It seems like easy money. If you like tinkering with software, some big players in the tech world have a job for you: bug bounty hunter. At least one hacker says he can clear $250,000 a year by doing something that “comes easily”: hunting down vulnerabilities in computer code and then letting the software’s owner know about it.
Bug bounty programs have been around since 1995, but they’ve really taken off in the last few years, after Google and Facebook launched their initiatives in 2010 and 2011. Microsoft, Samsung, Uber, and Tesla (which pays for bugs found in its cars’ software) all have cash-for-bugs schemes. Apple, which was a holdout until earlier this month—and faced criticism for it—now says it will pay up to $200,000 per bug, but you have to be invited. Even the U.S. government got in on the trend earlier this year, with its Hack the Pentagon program.
It can seem like a dream career:
Finding a vulnerability or hack “feels exciting, because you are the first person in the world to discover it. It feels good to know that you are somewhere no one else has been,” said Francisco Correa, a 30-year-old bounty hunter who also works with HackerOne.
Correa, who has a beachfront apartment in Chile which he’s fitted out with fiber-optic Internet, began working four years ago with Google’s bug bounty program, and was quickly finding vulnerabilities for Adobe and Microsoft as well.
But the reality is a little more complicated. While a few white-hat hackers probably do laugh all the way to the bank, there is at least some testimony that suggests it’s anything but easy street. As the bug bounty boom was underway in 2014, for example, a post on Reddit gave the impression—both from a would-be bounty hunter’s perspective and a commenter who claimed to run a bug bounty program—of a scrappy, workaday existence that doesn’t pay very well. Less of a path to riches than a desk job in the gig economy.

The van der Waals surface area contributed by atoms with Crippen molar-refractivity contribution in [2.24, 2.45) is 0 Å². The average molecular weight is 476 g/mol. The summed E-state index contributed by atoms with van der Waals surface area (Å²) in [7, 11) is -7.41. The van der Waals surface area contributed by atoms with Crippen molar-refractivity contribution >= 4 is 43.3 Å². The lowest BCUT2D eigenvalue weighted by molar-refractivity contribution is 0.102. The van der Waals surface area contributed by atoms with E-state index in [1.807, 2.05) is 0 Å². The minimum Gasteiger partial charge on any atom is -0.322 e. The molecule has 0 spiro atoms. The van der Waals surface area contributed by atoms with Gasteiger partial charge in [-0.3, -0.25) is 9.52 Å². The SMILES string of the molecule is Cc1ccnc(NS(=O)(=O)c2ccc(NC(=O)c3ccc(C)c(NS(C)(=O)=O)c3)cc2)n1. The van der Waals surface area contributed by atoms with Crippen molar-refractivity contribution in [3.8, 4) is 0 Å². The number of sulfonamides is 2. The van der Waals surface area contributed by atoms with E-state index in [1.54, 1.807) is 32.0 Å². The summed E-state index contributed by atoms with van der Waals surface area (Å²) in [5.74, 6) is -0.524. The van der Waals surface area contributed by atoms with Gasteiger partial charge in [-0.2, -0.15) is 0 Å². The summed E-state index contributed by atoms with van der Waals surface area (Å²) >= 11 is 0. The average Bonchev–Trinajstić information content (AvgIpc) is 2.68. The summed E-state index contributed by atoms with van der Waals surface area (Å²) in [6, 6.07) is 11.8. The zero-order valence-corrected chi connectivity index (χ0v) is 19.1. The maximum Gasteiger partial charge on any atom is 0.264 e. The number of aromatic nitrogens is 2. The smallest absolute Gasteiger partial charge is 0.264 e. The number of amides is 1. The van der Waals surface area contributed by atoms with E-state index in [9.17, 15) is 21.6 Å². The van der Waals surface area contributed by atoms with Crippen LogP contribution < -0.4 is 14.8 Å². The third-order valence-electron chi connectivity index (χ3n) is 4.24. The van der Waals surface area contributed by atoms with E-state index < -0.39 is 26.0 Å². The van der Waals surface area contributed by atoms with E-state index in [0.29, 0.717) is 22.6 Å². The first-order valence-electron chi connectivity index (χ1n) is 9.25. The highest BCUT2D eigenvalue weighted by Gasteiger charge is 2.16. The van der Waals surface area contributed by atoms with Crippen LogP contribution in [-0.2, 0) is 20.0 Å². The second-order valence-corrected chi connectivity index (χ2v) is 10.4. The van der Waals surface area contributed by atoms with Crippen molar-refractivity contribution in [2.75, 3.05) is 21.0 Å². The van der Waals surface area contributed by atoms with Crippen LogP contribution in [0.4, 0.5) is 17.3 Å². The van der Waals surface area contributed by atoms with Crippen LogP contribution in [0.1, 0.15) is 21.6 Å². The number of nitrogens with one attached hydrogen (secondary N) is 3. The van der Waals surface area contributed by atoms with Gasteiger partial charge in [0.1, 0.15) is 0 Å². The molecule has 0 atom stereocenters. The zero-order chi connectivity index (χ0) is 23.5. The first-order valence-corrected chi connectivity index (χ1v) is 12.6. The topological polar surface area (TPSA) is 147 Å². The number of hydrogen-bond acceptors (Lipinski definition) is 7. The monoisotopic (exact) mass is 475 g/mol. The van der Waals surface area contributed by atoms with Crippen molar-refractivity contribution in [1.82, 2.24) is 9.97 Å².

The claim for the $250,000-a-year salary came from an article in the Guardian on Monday, which ran with the headline “Bounty hunters are legally hacking Apple and the Pentagon—for big money.” It follows the exploits of Nathaniel Wakelam, a 21-year-old who appears to earn a fortune working out of coffee shops.
He probably does. There are other eye-opening numbers as well. Wakelam says a 24-hour bug-hunting binge brought in $3,000, for example. Not bad for a day’s work. Facebook recently paid $10,000 for an Instagram bug—to a 10-year-old.
But the article also says that Bugcrowd, a third-party firm that helps connect companies with bug hunters, has gotten over 50,000 bug submissions in its three years of existence and paid out in excess of $2 million. That would be about $40 per bug submission, but only a small fraction of submissions result in payouts, and the company says the average is about $300. Enough, perhaps, for some money on the side, but it won’t leave many people rolling in dough.